A robot should be able to estimate an accurate and dense 3D model of its environment (a map), along with its pose relative to it, all of it in real time, in order to be able to navigate autonomously without collisions.
As the robot moves from its starting position and the estimated map grows, the computational and memory footprint of a dense 3D map increases and might exceed the robot capabilities in a short time. However, a global map is still needed to maintain its consistency and plan for distant goals, possibly out of the robot field of view.
In this work, we address such problem by proposing a real-time stereo mapping pipeline, feasible for standard CPUs, which is locally dense and globally sparse and accurate. Our algorithm is based on a graph relating poses and salient visual points, in order to maintain a long-term accuracy with a small cost. Within such framework, we propose an efficient dense fusion of several stereo depths in the locality of the current robot pose.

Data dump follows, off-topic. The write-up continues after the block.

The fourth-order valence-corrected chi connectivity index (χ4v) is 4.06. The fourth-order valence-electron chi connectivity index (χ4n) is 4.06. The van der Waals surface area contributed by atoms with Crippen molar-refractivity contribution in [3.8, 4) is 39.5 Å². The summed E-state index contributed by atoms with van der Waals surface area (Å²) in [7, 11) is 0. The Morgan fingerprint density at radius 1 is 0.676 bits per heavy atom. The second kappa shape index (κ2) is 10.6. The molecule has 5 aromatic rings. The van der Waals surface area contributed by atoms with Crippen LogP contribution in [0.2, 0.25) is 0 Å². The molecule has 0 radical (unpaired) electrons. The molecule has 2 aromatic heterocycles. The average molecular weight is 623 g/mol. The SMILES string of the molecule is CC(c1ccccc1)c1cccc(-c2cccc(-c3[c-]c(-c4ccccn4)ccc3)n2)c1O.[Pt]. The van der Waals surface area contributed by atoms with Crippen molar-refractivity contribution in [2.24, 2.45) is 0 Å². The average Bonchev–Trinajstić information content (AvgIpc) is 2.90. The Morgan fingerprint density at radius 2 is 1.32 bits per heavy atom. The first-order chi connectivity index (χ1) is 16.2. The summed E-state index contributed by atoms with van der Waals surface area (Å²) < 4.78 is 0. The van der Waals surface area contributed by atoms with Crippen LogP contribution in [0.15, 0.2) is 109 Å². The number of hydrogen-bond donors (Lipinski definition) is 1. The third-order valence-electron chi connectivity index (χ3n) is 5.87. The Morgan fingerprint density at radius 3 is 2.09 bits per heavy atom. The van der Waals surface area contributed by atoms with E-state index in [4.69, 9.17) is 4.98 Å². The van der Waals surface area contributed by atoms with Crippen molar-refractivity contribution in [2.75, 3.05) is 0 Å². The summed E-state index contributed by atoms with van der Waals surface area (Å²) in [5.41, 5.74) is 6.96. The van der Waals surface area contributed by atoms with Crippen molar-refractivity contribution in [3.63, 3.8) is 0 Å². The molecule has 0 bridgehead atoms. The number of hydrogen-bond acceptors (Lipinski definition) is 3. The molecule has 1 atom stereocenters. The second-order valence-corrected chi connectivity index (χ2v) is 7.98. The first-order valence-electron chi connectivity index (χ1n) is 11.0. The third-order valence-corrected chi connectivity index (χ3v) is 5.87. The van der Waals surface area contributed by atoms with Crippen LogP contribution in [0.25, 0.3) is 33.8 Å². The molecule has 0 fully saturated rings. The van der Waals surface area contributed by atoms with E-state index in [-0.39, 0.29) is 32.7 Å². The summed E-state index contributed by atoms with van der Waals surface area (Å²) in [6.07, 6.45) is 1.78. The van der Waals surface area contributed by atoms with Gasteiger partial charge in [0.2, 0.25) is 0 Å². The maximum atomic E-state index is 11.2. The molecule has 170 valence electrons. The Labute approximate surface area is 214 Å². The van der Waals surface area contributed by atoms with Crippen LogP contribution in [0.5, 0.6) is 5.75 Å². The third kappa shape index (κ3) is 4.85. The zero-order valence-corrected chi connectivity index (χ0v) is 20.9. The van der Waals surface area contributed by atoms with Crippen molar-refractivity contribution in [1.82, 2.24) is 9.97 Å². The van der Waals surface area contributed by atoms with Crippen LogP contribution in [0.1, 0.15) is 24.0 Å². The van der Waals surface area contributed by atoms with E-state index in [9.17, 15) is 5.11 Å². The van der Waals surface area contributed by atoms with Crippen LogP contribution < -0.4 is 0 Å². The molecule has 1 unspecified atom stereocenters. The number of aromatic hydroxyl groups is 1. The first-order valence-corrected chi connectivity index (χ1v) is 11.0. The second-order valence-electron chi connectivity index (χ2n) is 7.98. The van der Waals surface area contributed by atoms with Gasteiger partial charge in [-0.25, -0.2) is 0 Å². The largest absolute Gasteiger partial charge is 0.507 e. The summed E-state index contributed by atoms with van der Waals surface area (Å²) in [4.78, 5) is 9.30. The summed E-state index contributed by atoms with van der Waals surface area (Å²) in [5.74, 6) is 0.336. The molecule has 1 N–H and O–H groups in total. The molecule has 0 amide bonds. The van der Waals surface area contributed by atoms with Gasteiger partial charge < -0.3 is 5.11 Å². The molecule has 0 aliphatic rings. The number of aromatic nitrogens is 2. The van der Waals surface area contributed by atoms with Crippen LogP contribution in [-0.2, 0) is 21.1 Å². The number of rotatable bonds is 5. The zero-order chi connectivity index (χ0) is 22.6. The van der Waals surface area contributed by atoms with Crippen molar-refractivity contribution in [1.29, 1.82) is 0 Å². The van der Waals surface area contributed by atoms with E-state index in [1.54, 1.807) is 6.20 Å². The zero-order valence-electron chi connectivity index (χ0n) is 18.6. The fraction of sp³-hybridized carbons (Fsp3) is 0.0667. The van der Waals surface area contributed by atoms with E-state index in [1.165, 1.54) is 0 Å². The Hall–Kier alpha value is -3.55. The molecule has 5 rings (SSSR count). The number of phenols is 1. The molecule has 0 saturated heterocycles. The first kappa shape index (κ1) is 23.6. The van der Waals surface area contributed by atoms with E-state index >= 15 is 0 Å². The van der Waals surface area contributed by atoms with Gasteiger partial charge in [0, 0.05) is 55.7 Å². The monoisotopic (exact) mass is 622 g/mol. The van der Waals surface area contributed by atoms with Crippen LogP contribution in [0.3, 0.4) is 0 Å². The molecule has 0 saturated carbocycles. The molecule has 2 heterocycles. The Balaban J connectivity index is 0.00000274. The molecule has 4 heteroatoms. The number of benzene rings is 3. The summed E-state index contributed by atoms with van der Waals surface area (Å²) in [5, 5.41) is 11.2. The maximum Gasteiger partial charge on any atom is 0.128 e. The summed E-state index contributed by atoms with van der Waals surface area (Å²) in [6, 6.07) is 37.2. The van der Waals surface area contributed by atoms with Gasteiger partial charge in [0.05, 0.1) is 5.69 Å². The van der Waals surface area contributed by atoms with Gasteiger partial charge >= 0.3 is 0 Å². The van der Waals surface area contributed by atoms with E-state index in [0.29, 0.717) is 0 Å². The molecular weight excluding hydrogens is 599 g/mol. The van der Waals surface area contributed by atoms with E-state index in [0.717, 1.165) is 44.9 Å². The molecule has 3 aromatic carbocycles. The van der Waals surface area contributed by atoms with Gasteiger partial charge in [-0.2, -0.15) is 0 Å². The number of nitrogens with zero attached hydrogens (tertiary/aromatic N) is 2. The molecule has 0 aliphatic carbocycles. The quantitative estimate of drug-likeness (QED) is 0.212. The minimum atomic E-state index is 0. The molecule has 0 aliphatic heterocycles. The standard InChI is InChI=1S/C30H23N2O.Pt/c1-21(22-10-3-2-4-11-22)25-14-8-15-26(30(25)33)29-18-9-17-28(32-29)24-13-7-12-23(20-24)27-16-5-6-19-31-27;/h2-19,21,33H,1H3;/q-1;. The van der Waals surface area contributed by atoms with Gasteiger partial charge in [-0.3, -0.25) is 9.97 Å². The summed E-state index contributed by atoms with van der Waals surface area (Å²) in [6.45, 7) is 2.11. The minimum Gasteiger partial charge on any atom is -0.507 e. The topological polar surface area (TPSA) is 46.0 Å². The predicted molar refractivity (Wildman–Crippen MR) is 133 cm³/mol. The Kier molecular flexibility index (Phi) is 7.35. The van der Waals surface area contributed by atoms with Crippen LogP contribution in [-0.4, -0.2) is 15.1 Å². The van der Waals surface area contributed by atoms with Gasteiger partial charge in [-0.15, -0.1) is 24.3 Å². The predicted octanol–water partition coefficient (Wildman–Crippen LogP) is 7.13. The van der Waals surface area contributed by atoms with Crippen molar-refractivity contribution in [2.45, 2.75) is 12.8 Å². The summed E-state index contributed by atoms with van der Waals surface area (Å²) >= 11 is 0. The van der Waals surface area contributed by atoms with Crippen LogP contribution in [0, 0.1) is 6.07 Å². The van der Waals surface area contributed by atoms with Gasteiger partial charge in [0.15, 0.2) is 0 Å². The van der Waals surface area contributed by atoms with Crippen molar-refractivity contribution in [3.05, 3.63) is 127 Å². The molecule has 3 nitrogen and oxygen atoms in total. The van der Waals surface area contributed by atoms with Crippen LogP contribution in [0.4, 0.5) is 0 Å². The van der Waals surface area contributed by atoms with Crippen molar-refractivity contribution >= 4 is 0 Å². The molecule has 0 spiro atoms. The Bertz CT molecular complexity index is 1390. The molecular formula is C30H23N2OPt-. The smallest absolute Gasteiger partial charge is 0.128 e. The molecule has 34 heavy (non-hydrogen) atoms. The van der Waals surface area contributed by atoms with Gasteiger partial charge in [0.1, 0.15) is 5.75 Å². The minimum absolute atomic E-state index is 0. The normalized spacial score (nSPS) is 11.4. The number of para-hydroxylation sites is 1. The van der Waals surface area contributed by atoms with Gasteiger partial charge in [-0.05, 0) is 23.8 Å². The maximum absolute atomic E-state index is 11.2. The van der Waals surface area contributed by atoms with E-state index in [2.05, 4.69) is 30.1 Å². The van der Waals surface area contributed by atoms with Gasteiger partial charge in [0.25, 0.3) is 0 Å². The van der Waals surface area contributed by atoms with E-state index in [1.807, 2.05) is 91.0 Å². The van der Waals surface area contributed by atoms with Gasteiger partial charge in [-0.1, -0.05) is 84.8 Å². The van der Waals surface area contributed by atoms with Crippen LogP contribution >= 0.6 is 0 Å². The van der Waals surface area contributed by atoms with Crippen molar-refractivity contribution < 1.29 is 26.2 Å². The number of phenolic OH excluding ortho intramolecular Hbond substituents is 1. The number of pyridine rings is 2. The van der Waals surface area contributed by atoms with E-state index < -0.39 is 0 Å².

We evaluate the performance and the accuracy of our algorithm in the public datasets of Tsukuba and KITTI, and demonstrate that it outperforms single-view stereo depth. We release the code as open-source, in order to facilitate the system use and comparisons.